Referring to FIG. 4 together with FIGS. 2 and 3, description will be made as regards a conventional circuit which is for use in encoding a first arrangement (as shown in FIG. 2) into a second one (as shown in FIG. 3) and which may therefore be referred to as an encoder. The illustrated encoder comprises zeroth through fifth encoder latches 20 to 25 successively supplied from an analog-to-digital converter (not shown) with the zeroth through the fifth data words (represented by w0 to w5), respectively.

A first local encoder 30 is coupled to the zeroth through the fifth encoder latches 20 to 25 to produce each primary check code P0 and, thereby, to form the zeroth block BL0 as shown in FIG. 2. The zeroth data word w0 is allowed to pass through the encoder without any delay and is placed as a zeroth resultant data word in the zeroth channel of the zeroth frame F0 illustrated in FIG. 3. The first word w1 is sent from the first encoder latch 21 to a first group 31 of shift registers which serves to provide the unit delay equal to the frame period. The first group 31 of shift registers produces a first resultant word wi arranged in the first channel of the first frame F1, as illustrated in FIG. 3.

Similarly, the second through the fifth words w2 to w5 are supplied from the second through the fifth encoder latches 22 to 25 to those second through fifth groups 32 to 35 of shift registers which provide two through five times the unit delay D, respectively. The second through the fifth groups 32 to 35 of shift registers produce second through fifth resultant words w2 to w5 allotted to the second through fifth channels Ch2 to Ch5 of the second through the fifth frames F2 to F5 respectively. Likewise, the zeroth primary check word P0 is given a delay equal to six times the unit delay D through a sixth group 36 of shift registers and is allotted to the sixth channel Ch6 of the sixth frame F6 as a zeroth resultant check word P0, as illustrated in FIG. 3.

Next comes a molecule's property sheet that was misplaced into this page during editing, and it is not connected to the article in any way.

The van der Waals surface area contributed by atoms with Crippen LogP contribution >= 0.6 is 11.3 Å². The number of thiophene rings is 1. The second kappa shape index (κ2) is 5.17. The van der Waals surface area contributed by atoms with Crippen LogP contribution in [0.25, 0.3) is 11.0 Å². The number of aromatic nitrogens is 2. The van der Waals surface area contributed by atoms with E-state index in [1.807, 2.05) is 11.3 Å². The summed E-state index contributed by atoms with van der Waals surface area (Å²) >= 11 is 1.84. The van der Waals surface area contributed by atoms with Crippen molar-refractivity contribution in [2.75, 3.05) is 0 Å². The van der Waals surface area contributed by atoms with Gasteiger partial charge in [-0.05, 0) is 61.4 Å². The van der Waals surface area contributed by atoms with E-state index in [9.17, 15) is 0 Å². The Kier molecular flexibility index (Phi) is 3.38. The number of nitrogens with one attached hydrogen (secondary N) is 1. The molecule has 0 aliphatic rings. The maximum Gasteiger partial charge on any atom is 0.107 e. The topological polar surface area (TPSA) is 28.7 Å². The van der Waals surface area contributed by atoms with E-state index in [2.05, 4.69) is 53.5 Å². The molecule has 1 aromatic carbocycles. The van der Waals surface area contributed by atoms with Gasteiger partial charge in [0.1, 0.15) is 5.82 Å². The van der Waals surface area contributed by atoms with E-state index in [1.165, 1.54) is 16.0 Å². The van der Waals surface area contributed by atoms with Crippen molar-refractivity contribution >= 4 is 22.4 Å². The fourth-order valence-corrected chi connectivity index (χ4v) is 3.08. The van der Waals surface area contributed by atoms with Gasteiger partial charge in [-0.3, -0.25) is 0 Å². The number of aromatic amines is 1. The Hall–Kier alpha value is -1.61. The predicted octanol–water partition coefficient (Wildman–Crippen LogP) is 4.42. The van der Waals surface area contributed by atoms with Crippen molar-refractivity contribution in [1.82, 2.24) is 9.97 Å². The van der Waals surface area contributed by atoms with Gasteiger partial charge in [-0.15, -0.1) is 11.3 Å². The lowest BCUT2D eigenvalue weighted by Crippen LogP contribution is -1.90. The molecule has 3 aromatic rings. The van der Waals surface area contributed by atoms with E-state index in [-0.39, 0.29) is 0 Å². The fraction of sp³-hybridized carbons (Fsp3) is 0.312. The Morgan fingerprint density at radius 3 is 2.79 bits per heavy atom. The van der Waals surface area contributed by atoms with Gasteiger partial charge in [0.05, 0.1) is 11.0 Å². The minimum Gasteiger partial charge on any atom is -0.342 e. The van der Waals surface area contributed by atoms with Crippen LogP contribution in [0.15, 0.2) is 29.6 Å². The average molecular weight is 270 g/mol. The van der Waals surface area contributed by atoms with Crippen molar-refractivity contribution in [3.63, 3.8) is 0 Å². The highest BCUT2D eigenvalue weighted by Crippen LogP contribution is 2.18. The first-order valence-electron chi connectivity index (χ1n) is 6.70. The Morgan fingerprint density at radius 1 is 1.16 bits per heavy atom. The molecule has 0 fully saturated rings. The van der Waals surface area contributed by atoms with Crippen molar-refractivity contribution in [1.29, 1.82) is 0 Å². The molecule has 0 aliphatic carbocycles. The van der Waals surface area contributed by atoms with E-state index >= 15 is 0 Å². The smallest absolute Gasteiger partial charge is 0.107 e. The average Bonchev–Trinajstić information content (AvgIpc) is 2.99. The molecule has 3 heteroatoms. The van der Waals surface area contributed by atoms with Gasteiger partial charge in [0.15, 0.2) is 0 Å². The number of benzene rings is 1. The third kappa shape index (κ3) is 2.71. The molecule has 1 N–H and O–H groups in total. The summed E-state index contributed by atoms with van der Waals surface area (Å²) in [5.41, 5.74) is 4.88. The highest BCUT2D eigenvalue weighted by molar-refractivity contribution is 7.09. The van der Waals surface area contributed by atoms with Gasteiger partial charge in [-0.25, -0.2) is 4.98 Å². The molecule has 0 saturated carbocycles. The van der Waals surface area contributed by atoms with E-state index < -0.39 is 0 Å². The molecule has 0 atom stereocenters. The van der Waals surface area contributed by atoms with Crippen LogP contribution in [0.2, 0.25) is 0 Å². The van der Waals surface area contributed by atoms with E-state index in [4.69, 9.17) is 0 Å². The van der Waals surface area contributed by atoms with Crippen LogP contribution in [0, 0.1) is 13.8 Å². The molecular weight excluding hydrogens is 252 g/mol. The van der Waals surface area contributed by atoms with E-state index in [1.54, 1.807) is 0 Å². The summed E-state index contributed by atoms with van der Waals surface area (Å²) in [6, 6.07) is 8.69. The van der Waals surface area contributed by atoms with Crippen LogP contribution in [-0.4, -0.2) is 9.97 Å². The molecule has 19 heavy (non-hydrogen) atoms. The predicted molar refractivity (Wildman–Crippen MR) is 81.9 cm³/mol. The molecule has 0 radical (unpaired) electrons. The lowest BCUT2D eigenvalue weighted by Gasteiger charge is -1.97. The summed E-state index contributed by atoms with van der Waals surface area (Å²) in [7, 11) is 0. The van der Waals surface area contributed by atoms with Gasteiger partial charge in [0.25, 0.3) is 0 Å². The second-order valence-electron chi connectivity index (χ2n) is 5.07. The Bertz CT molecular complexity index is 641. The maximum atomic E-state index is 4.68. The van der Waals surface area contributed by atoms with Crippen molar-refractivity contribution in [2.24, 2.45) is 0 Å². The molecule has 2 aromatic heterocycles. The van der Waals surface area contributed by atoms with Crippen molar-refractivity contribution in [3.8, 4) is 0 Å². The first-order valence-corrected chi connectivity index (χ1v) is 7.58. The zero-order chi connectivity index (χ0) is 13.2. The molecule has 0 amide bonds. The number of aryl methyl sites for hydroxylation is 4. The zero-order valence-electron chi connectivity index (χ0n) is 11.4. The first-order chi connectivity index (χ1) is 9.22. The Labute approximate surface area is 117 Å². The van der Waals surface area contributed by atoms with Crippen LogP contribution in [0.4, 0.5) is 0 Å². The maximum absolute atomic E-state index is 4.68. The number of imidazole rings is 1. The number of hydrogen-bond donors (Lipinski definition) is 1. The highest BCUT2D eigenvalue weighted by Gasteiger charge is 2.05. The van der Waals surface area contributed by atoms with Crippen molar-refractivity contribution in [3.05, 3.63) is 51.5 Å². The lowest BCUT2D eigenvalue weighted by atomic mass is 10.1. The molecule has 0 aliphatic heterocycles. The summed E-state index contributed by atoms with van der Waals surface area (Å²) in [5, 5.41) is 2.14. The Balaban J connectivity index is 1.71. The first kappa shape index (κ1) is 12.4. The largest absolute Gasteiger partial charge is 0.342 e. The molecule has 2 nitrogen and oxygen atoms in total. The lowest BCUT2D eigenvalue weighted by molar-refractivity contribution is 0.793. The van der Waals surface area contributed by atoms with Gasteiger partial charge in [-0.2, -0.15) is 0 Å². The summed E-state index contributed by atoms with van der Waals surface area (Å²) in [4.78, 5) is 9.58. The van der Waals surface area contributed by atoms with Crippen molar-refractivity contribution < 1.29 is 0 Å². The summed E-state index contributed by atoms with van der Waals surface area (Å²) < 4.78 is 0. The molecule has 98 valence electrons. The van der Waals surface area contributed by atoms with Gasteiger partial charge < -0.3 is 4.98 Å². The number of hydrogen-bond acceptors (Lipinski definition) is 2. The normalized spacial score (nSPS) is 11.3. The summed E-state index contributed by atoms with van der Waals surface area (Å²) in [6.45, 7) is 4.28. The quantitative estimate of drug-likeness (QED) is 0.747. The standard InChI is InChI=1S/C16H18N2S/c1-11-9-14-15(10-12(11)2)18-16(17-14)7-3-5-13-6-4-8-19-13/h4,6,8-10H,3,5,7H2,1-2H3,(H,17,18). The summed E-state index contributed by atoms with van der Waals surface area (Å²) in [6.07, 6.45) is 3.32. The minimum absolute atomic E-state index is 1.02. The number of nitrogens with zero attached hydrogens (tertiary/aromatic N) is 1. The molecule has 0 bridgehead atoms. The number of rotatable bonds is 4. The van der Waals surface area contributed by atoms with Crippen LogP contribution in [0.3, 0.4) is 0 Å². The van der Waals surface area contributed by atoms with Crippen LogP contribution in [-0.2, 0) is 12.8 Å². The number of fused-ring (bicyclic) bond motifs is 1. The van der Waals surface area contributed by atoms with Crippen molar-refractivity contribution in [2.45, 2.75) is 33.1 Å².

Responsive to the resultant data and check words, a second local encoder 37 produces each secondary check code Q in an additional channel or a seventh channel Ch7 following the sixth channel Ch6.

It is noted here that each secondary check word Q0 through Qi+6 is produced at every frame after production of each resultant primary check word. As a result, the sixth one (Q6) of the secondary check words is preceded by the zeroth resultant primary check word P0 for the zeroth block BL0 illustrated in FIG. 2.

Each secondary check word may be produced immediately after appearance of each resultant primary check word. Therefore, each resultant primary check word is not delayed by a group of shift registers.

Similar operation is successively carried out in connection with the remaining blocks, such as BL1, BLi, . . . . At any rate, each of the primary check codes P0, P1, . . . , Pi appears as each resultant primary check word after six frames and is immediately followed by each secondary check code.

The first through the fifth resultant data words are formed together with each resultant primary check code and each corresponding secondary check code into the second arrangement in a well-known manner.